• Adjunctive – This is a behavior favored by healthcare marketers. In its purest terms it is about getting HCPs to add-on to their current therapy for a given condition. It’s really about making a therapy more complete to deliver either better quality of efficacy and/or efficacy for additional symptoms of the condition. As it relates to the former, imagine for a moment a patient suffering from depression. The HCP prescribes an anti-depressive. However, the patient continues to suffer from unresolved depression. In comes Abilify. It’s used as adjunctive therapy to remedy the unresolved depression.

    However, again, it’s important to be clear if this is purely adjunctive or switching. The HCP has additional choices in treating a patient’s unresolved depression. S/he may titrate to the highest tolerated dose of the first line of therapy or switch to another anti-depressant. If the HCP has plans to do either but, instead, adds Abilify then in reality we have a switch (from what they would have done).

    In the later case, providing efficacy for additional symptoms, allergy treatment may provide a fruitful example. Let’s say the HCP recommends an OTC antihistamine for the relief of your seasonal allergy condition. However, the patient continues to suffer from nasal rhinitis. So the HCP adds an (adjunctive behavior) OTC or Rx nasal administered remedy. While the patient is feeling significantly better s/he continues to complain of itchy, watery eyes. Ah, an opportunity for another adjunct, an ocular allergy med!

Keep in mind that adjunctive therapy complements a treatment. It may not work effectively as a solo therapy to provide maximum relief for a given problem or cover the total spectrum of symptoms or contributing causes to a condition. It’s an additional measure to complete a therapy. Please don’t confuse labeling with behavior. A therapy may be approved as adjunctive because it is not sufficiently efficacious as a single agent and/or was clinically tested as adjunctive therapy.

  • Increase Utilization – This is about broader application and is also highly relevant in healthcare marketing. It’s about getting the HCP to treat more patients. Let’s assume that for every 10 patients a given HCP diagnoses with high cholesterol s/he only treats 4 with cholesterol lowering pharmaceutical agents. In this case, the marketer may want to increase utilization by 2 patients for a total of 6 (in a given period of time). Just by increasing utilization to 6 patients the marketer has generated incremental growth of 50%.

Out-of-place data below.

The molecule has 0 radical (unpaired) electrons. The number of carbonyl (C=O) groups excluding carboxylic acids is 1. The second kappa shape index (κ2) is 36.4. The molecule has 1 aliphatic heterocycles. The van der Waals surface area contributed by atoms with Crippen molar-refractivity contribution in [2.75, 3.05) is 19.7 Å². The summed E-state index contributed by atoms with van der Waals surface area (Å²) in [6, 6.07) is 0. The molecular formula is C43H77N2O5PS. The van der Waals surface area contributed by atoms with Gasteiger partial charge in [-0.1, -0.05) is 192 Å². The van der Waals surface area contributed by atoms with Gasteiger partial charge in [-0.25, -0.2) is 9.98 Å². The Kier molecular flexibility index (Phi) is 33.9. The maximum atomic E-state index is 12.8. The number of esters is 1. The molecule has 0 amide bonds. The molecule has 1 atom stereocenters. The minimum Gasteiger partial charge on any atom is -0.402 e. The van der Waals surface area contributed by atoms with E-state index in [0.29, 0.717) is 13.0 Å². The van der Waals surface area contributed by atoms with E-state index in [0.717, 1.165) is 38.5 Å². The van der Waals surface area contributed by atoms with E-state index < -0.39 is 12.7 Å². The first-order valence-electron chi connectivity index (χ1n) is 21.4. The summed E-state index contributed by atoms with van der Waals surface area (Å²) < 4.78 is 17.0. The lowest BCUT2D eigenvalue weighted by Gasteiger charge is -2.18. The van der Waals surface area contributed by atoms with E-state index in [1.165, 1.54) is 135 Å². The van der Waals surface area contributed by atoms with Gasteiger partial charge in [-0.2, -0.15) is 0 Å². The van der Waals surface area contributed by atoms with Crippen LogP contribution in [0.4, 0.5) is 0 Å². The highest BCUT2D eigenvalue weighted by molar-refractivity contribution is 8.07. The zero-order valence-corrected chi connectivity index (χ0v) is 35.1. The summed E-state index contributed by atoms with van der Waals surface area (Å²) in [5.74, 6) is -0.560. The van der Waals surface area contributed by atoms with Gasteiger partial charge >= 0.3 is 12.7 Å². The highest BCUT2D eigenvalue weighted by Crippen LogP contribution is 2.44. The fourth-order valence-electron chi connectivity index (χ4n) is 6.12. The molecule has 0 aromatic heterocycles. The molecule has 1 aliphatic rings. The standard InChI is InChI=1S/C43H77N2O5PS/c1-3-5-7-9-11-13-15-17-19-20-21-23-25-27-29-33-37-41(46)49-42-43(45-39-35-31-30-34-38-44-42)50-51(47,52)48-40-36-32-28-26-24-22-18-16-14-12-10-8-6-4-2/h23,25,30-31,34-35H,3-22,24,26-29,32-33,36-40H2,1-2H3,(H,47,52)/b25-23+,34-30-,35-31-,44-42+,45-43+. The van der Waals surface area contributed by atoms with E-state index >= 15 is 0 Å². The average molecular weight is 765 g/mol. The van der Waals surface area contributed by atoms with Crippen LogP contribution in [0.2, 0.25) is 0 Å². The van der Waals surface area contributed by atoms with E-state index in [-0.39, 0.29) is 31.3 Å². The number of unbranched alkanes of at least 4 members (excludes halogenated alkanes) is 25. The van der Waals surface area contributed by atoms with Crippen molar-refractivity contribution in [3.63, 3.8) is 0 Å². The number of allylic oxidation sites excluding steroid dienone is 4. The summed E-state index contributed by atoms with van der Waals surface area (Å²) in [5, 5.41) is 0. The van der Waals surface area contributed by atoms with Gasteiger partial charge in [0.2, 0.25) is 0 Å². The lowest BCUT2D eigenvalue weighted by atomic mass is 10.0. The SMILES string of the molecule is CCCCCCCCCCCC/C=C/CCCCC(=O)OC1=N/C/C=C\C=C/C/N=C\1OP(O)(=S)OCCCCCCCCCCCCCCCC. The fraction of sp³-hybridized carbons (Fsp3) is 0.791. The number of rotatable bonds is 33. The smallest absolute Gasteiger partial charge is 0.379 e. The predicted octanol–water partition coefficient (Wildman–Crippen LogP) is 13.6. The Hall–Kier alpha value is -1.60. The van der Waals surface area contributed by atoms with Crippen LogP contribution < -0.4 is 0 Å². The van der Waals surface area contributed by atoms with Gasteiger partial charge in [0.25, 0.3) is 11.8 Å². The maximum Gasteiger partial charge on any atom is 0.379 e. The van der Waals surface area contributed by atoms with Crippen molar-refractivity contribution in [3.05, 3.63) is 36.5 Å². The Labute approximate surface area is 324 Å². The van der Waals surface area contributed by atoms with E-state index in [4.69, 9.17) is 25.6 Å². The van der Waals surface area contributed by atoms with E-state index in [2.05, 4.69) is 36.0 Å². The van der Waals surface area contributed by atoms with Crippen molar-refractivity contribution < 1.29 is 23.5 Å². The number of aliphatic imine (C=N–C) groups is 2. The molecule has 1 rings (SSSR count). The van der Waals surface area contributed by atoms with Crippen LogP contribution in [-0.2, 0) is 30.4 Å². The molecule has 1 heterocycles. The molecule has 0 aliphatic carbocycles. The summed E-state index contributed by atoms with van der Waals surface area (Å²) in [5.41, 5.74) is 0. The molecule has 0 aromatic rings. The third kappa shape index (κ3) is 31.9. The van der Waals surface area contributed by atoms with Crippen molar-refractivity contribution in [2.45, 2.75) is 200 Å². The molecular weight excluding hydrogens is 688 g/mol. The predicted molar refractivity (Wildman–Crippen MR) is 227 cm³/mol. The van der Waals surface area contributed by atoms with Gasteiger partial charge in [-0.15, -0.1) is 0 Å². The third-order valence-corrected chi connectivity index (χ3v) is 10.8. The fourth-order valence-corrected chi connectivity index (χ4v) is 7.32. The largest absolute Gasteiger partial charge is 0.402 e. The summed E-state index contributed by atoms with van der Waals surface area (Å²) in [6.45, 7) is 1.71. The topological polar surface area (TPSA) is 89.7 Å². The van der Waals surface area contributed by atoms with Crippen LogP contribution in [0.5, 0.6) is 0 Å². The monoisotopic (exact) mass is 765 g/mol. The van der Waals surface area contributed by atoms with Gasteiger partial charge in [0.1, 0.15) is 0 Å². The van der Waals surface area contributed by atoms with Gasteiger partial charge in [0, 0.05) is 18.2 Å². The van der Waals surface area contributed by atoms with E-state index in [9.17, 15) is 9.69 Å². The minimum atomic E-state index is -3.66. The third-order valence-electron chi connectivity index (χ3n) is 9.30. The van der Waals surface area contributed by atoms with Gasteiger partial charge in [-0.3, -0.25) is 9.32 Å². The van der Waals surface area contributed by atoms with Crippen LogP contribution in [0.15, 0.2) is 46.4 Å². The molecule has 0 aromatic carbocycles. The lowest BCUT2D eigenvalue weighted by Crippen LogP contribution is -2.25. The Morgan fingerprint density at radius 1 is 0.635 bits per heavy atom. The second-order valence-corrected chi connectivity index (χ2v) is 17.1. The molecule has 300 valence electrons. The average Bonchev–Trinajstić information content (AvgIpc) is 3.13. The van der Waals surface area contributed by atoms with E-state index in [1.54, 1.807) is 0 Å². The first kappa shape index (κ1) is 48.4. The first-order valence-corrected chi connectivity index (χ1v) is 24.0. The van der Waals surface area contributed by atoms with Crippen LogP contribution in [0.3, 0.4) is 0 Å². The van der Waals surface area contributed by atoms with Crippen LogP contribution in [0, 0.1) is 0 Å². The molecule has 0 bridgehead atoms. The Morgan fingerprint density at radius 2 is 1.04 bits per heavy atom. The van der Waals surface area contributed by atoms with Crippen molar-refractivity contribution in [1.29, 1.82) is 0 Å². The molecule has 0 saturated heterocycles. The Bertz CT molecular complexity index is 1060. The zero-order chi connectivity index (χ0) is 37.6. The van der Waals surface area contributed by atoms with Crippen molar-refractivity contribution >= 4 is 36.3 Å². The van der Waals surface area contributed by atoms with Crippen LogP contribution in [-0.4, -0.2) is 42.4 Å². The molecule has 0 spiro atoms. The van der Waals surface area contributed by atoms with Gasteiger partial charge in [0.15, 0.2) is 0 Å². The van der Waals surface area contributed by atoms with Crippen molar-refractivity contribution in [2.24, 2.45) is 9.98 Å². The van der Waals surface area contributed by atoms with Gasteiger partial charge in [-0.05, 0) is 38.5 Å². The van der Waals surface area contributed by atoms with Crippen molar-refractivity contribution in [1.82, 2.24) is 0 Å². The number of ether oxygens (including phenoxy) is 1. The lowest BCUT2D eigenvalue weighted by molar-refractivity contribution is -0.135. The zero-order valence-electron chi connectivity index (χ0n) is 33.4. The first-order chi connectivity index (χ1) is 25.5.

The analogous behavior in FMCG (Fast Moving Consumer Goods) is Frequency of Usage. This could be about getting consumers to use a given product in more ways than originally intended. Consider Arm & Hammer Baking Soda. The marketers encourage us to use it to satisfy a broad spectrum of needs from neutralizing unwanted food odors in our refrigerator to whitening our teeth. Or it could be about getting consumers to use a product for different occasions or day parts. An example of this is McDonald’s taking Denny’s lead to make breakfast available at any time of the day. Another example of day part usage to drive frequency would be Diet Coke, or for that matter Dr. Pepper, to encourage morning (breakfast) usage. Yes, this latter example is a bit extreme. But then we believe so was the Carefree brands trying to get women to wear a panty liner every day.

  • Frequency or Repeat Purchasing Rate – This is about getting customers to repurchase and increase their rate of purchasing. As an example, let’s say that consumers replace their toothbrushes every 7.8-month on average. However, wear tests demonstrate that toothbrushes lose their efficacy after just 3-months of usage. For the remaining 4.8 months of usage consumers are basically getting the brushing efficacy of a wet noodle (okay, a bit of an exaggeration but you get the point). In this case the behavior goal is to get consumers to purchase quarterly for the sake of their oral health, and the health of the business.

  • Compliance – This is about using the product as directed by labeling or an authority. In the healthcare world it is dosing as prescribed by the HCP. If the HCP prescribes that the patient take the medication BID (twice daily) with the morning and evening meal for 10-days then anything that deviates from this is non-compliance. Daily contact lens should be worn, well, daily. That is, one should not wear a daily contact lens for more than one day. The consumer is not to keep a daily lens s/he has inserted in the eye over the course of two days. If the marketers growth and sales model is built upon compliance but consumers use the same lens for 2.5-days on average then actual volume will be down some 60% from target.

  • Persistency – This is about sticking with a regimen over the term of a given condition or to achieve a particular goal. It’s a continuance of medication and it’s important in health care marketing. If a patient is prescribed an anti-hypertensive it is going to be for life. In this case persistency is taking the medication throughout the life of the patient. If the patient misses one-day then that’s non-compliance. However, if the patient stops taking the medication after a certain period of time (be it a month, a year, whatever) then it is a lack of persistency.

Next week we’ll issue Part C, the final installment of this article. It will cover:

  • What’s the Big Deal About Behaviors?
  • The Essential Questions
  • Boats & Helicopters


Best wishes,

Richard Czerniawski and Mike Maloney